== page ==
PDF X-RAY differs from all other tools because it doesn't focus on the single file. Instead it compares the file you upload against thousands of malicious PDF files in our repository. These checks look for similar data structures within the PDF you upload and ones that have been reviewed by analysts. Using this feature we can begin to see shared coded samples among malicious files or trends due to malicious author coding styles. The tool is still in beta, but I wanted to release it to the public to see what users thought. In my opinion the API is the most useful as you can begin to integrate rich PDF analysis into other tools and services with little or no cost.

Current features include:

  • Summary report
  • Interactive report (includes all the information I have)
  • Related through characteristics
  • Account access and features
  • Full API (submit, report, full object, etc.)
  • Searching (not all implemented, but all hashing aspects work)
  • Sandbox dump of JS code
  • Flagging of streams (malicious or not malicious) for logged in users (anonymous users can see how many people marked something as malicious)
  • Reports (last 50 ran among others (some not yet released) )
  • Social network hooks (causes some slowness, so I may replace this)
  • Basic help documentation
  • Image preview generation

Sample Report from PDFXRAY.com

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I am actually in the process of moving my tool (see Scoring PDFs Based on Malicious Filter - 9b+) to a hosted environment where you can upload samples through an API or web portal. In its current state it will scan the PDF, pull in as much data as possible and compare it against hundreds of other malicious files. Please send me an email and I will be sure to let you know personally when it is available for use.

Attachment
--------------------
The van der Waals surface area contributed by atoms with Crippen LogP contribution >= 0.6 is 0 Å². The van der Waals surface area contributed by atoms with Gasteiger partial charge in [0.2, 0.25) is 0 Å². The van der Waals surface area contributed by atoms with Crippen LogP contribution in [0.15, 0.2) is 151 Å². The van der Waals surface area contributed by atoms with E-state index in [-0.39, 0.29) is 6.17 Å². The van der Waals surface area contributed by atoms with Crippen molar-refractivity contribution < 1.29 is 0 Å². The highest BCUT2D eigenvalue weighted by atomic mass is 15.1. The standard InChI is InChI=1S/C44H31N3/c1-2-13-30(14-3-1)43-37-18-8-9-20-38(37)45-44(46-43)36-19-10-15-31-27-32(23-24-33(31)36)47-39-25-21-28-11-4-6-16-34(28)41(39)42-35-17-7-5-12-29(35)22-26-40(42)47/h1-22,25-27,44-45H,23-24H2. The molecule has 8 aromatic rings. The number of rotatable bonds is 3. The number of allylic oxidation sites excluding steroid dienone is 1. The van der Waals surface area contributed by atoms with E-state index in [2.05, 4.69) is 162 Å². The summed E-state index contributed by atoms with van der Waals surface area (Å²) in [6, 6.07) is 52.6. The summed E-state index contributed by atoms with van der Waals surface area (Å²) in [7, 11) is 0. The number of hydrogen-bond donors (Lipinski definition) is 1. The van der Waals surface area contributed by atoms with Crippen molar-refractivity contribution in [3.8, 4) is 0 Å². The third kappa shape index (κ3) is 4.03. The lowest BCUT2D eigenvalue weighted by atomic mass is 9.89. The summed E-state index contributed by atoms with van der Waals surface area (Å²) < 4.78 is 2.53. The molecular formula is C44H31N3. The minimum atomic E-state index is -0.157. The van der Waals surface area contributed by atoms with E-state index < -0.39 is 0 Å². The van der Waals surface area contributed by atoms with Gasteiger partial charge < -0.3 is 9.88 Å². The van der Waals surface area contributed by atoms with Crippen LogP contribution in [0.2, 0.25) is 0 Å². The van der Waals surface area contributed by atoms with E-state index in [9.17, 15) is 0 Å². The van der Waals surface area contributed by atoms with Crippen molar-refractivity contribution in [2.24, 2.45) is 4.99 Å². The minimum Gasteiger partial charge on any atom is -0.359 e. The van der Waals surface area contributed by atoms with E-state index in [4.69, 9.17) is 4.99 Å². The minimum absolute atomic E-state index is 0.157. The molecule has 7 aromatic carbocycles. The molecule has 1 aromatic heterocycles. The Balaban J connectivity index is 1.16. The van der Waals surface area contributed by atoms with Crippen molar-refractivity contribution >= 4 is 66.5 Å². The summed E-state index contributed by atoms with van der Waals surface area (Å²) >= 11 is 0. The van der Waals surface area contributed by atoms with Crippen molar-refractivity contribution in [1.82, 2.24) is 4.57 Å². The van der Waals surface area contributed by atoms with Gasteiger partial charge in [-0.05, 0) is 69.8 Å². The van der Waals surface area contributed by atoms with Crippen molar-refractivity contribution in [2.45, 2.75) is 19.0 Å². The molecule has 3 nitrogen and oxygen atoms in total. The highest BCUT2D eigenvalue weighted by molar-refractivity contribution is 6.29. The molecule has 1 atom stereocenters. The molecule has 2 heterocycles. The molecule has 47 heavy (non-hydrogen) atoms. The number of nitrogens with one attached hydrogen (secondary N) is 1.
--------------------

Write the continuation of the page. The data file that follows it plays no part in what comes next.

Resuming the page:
In the mean time, you can use the filter I have created which detects a little more than 50% of my malware now. It needs to be tweaked a little, but I would be willing to take a look at your samples personally and give you my best guess. Like I said, email me and we can exchange information.

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It should be pointed out that what you are asking for is very rare and a problem that not many people have solved. The problem is hard to approach given the flexibility in the PDF specification. The reality is that there is no scanner that I currently know of including mine that will dive recursively into nested objects where malicious content could live. With that said, your best bet is to get up to speed just a little bit on what to look for in a PDF. Didier has good resources for that as well good posts. Read my blog and you will gain an idea of how I am approaching this problem. –  user2009 Apr 10 '11 at 22:35

Have you tried just utilising VirusTotal as an indicator of potential malicious content? I know this is my first stop for most file verifications. You could script up a curl request to their MD5 search engine perhaps?

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I thought VirtusTotal used SHA256? –  atdre Apr 8 '11 at 1:53
1  
I believe it does both? You should probably use SHA256 for future-proofing. Cheers Dre! –  xntrik Apr 11 '11 at 1:10